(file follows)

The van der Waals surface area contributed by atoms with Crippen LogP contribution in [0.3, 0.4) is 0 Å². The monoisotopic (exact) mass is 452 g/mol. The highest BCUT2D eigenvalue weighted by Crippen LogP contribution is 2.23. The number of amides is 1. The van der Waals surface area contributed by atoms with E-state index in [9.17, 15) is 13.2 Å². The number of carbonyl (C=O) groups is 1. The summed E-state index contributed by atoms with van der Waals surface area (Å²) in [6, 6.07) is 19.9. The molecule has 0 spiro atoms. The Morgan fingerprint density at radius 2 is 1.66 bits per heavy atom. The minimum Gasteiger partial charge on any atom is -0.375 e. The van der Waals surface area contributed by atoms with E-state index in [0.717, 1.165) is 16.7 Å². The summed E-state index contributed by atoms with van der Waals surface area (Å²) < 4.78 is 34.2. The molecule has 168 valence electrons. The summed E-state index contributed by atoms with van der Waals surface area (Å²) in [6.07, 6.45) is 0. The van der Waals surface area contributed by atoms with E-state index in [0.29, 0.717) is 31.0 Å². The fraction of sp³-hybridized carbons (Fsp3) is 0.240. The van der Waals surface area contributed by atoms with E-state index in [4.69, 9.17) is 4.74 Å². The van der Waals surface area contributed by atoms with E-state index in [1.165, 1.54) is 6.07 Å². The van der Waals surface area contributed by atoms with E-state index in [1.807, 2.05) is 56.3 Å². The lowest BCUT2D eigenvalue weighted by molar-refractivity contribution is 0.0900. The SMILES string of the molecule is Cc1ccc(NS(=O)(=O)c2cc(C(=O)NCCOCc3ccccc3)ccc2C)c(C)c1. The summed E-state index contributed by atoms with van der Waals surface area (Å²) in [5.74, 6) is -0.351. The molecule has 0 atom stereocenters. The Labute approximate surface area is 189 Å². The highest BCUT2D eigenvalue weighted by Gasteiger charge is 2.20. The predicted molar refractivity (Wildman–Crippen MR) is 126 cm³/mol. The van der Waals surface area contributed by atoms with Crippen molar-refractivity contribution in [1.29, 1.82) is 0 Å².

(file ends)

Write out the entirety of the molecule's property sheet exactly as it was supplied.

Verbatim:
The van der Waals surface area contributed by atoms with Crippen LogP contribution in [0.3, 0.4) is 0 Å². The monoisotopic (exact) mass is 452 g/mol. The highest BCUT2D eigenvalue weighted by Crippen LogP contribution is 2.23. The number of amides is 1. The van der Waals surface area contributed by atoms with E-state index in [9.17, 15) is 13.2 Å². The number of carbonyl (C=O) groups is 1. The summed E-state index contributed by atoms with van der Waals surface area (Å²) in [6, 6.07) is 19.9. The molecule has 0 spiro atoms. The Morgan fingerprint density at radius 2 is 1.66 bits per heavy atom. The minimum Gasteiger partial charge on any atom is -0.375 e. The van der Waals surface area contributed by atoms with E-state index in [0.717, 1.165) is 16.7 Å². The summed E-state index contributed by atoms with van der Waals surface area (Å²) < 4.78 is 34.2. The molecule has 168 valence electrons. The summed E-state index contributed by atoms with van der Waals surface area (Å²) in [6.07, 6.45) is 0. The van der Waals surface area contributed by atoms with E-state index in [0.29, 0.717) is 31.0 Å². The fraction of sp³-hybridized carbons (Fsp3) is 0.240. The van der Waals surface area contributed by atoms with E-state index in [4.69, 9.17) is 4.74 Å². The van der Waals surface area contributed by atoms with E-state index in [1.165, 1.54) is 6.07 Å². The van der Waals surface area contributed by atoms with E-state index in [1.807, 2.05) is 56.3 Å². The lowest BCUT2D eigenvalue weighted by molar-refractivity contribution is 0.0900. The SMILES string of the molecule is Cc1ccc(NS(=O)(=O)c2cc(C(=O)NCCOCc3ccccc3)ccc2C)c(C)c1. The summed E-state index contributed by atoms with van der Waals surface area (Å²) in [5.74, 6) is -0.351. The molecule has 0 atom stereocenters. The Labute approximate surface area is 189 Å². The highest BCUT2D eigenvalue weighted by Gasteiger charge is 2.20. The predicted molar refractivity (Wildman–Crippen MR) is 126 cm³/mol. The van der Waals surface area contributed by atoms with Crippen molar-refractivity contribution in [1.29, 1.82) is 0 Å².